Before Brown leaves the house, Faith begs him to stay saying, "...put off your journey until sunrise, and sleep in your own bed to-night" (Hawthorne 298), but of course, Brown ignores her plea and continues his journey anyhow. In the forest, he meets a man with a staff "which bore the likeness of a great black snake" (Hawthorne 299), an ultimate representation of evil. Surely, Goodman Brown knows that the witch meeting appears to be his destination. Walking through the forest, he pays close attention to every tree and every rock. As he proceeds his journey, Brown sights Faith and his moral and spiritual adviser, along with Deacon Gookin and the minister. He then notices Goody Cloyse, an old "Christian woman" (Hawthorne 300), rushing through the woods. Surely Brown's suspicion begins to take over, now curious about...
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... and spiritual maturity because he could not handle the fact that others worshiped the devil (those he certainly did not expect). In this, Hawthorne tells us that the man who sheds no tears lives the rest of his life a sad man, whose "dying hour was gloom" (Easterly 339).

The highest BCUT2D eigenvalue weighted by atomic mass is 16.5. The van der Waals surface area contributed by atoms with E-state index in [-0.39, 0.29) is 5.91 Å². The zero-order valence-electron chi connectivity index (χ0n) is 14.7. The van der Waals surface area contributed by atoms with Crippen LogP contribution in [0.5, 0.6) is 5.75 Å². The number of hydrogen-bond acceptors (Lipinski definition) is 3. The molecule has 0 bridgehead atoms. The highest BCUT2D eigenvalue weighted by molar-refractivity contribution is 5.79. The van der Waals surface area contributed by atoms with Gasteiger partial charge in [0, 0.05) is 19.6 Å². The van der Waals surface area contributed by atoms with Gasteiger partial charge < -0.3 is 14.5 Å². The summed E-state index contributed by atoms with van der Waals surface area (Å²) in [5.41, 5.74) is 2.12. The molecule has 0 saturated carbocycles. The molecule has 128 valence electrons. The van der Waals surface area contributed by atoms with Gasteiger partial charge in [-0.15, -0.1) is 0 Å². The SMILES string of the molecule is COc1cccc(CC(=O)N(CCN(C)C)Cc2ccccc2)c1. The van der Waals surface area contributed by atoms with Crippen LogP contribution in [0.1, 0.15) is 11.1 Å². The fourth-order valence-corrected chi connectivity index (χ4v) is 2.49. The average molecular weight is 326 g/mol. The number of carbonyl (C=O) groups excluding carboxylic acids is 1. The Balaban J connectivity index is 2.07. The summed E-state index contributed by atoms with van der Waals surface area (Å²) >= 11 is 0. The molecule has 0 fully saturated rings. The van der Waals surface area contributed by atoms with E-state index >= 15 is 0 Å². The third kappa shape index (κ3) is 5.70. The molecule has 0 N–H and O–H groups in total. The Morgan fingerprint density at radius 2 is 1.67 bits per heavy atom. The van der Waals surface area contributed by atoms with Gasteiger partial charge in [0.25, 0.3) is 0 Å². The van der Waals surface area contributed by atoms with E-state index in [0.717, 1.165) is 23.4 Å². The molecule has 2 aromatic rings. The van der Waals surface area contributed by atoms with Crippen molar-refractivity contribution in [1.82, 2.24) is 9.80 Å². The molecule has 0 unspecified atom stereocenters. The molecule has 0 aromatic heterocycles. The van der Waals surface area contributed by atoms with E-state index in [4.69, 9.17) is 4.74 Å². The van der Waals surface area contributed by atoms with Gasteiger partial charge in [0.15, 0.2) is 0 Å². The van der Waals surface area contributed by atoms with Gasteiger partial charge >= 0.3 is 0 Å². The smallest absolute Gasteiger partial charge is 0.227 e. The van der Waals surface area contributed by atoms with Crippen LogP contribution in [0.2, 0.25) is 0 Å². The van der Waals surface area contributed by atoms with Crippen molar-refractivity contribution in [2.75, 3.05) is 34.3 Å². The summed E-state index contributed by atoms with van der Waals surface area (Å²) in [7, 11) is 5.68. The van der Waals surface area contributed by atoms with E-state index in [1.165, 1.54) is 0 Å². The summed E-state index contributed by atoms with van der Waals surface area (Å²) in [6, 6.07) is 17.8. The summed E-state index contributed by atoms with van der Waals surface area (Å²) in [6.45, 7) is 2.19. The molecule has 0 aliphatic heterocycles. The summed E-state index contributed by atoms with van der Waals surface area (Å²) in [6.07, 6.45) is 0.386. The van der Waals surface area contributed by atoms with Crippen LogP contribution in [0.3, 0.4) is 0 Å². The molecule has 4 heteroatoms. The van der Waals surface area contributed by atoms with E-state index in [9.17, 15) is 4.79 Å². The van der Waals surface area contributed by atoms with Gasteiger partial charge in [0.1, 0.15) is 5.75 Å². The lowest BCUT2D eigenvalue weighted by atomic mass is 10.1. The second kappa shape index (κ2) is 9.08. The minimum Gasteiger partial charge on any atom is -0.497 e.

Easterly, Joan Elizabeth. "Lachrymal Imagery in Hawthorne's 'Young Goodman Brown.' " Studies in Short Fiction. 28 (1991): 339
Hawthorne, Nathaniel. "Young Goodman Brown." Literature: Reading, Reacting, Writing. Ed. Laurie G. Kirszner and Stephen R. Mandell. Fort Worth: Harcourt, 1997. 298-308.
Mikosh, Bert A. "The Allegorical Goodman Brown." An American Literature Survey Site. September 1996. < (31 March 1999)
Segura, Giberto. "The View of 'Young Goodman Brown.' " An American Literature Survey Site. September 1996.
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